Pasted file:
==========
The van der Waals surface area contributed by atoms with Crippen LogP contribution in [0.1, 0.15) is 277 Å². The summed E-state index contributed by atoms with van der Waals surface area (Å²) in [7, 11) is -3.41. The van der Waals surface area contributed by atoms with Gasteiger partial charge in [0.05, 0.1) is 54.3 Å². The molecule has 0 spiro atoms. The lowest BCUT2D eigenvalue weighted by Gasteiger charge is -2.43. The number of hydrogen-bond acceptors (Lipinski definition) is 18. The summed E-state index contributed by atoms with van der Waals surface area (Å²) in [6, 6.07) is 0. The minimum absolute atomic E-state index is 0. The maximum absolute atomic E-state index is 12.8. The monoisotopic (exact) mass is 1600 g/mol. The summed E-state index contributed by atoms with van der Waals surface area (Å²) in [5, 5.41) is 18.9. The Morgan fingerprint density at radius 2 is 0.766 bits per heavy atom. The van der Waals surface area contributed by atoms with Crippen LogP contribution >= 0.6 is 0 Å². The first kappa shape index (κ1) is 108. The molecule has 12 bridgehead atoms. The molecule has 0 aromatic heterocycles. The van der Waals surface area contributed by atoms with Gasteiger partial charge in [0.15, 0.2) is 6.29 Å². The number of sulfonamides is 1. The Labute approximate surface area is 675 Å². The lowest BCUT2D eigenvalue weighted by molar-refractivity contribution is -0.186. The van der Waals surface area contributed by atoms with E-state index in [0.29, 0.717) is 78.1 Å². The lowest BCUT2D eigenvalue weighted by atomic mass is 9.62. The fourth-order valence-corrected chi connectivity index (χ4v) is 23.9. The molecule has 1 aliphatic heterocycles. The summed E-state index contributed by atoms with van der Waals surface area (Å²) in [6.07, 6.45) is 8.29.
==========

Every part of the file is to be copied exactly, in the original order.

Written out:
The van der Waals surface area contributed by atoms with Crippen LogP contribution in [0.1, 0.15) is 277 Å². The summed E-state index contributed by atoms with van der Waals surface area (Å²) in [7, 11) is -3.41. The van der Waals surface area contributed by atoms with Gasteiger partial charge in [0.05, 0.1) is 54.3 Å². The molecule has 0 spiro atoms. The lowest BCUT2D eigenvalue weighted by Gasteiger charge is -2.43. The number of hydrogen-bond acceptors (Lipinski definition) is 18. The summed E-state index contributed by atoms with van der Waals surface area (Å²) in [6, 6.07) is 0. The minimum absolute atomic E-state index is 0. The maximum absolute atomic E-state index is 12.8. The monoisotopic (exact) mass is 1600 g/mol. The summed E-state index contributed by atoms with van der Waals surface area (Å²) in [5, 5.41) is 18.9. The Morgan fingerprint density at radius 2 is 0.766 bits per heavy atom. The van der Waals surface area contributed by atoms with Crippen LogP contribution >= 0.6 is 0 Å². The first kappa shape index (κ1) is 108. The molecule has 12 bridgehead atoms. The molecule has 0 aromatic heterocycles. The van der Waals surface area contributed by atoms with Gasteiger partial charge in [0.15, 0.2) is 6.29 Å². The number of sulfonamides is 1. The Labute approximate surface area is 675 Å². The lowest BCUT2D eigenvalue weighted by molar-refractivity contribution is -0.186. The van der Waals surface area contributed by atoms with E-state index in [0.29, 0.717) is 78.1 Å². The lowest BCUT2D eigenvalue weighted by atomic mass is 9.62. The fourth-order valence-corrected chi connectivity index (χ4v) is 23.9. The molecule has 1 aliphatic heterocycles. The summed E-state index contributed by atoms with van der Waals surface area (Å²) in [6.07, 6.45) is 8.29.